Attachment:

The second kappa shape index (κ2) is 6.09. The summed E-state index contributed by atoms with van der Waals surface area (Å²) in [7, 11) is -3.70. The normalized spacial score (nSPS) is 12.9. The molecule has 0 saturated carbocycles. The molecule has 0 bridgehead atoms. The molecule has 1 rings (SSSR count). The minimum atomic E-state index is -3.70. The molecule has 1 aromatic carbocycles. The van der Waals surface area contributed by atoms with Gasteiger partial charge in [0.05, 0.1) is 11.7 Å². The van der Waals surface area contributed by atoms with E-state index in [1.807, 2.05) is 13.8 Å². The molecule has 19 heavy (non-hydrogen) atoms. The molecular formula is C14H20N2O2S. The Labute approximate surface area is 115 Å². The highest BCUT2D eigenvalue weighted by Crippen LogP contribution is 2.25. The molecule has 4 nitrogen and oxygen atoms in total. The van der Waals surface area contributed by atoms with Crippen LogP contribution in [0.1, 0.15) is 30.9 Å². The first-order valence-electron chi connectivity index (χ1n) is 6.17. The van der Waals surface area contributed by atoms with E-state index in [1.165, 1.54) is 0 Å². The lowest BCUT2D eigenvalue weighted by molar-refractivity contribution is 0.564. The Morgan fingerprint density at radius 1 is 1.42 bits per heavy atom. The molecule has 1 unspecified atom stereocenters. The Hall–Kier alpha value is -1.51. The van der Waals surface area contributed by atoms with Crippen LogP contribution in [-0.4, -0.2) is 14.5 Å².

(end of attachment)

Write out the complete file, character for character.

The second kappa shape index (κ2) is 6.09. The summed E-state index contributed by atoms with van der Waals surface area (Å²) in [7, 11) is -3.70. The normalized spacial score (nSPS) is 12.9. The molecule has 0 saturated carbocycles. The molecule has 0 bridgehead atoms. The molecule has 1 rings (SSSR count). The minimum atomic E-state index is -3.70. The molecule has 1 aromatic carbocycles. The van der Waals surface area contributed by atoms with Gasteiger partial charge in [0.05, 0.1) is 11.7 Å². The van der Waals surface area contributed by atoms with E-state index in [1.807, 2.05) is 13.8 Å². The molecule has 19 heavy (non-hydrogen) atoms. The molecular formula is C14H20N2O2S. The Labute approximate surface area is 115 Å². The highest BCUT2D eigenvalue weighted by Crippen LogP contribution is 2.25. The molecule has 4 nitrogen and oxygen atoms in total. The van der Waals surface area contributed by atoms with Crippen LogP contribution in [0.1, 0.15) is 30.9 Å². The first-order valence-electron chi connectivity index (χ1n) is 6.17. The van der Waals surface area contributed by atoms with E-state index in [1.165, 1.54) is 0 Å². The lowest BCUT2D eigenvalue weighted by molar-refractivity contribution is 0.564. The Morgan fingerprint density at radius 1 is 1.42 bits per heavy atom. The molecule has 1 unspecified atom stereocenters. The Hall–Kier alpha value is -1.51. The van der Waals surface area contributed by atoms with Crippen LogP contribution in [-0.4, -0.2) is 14.5 Å².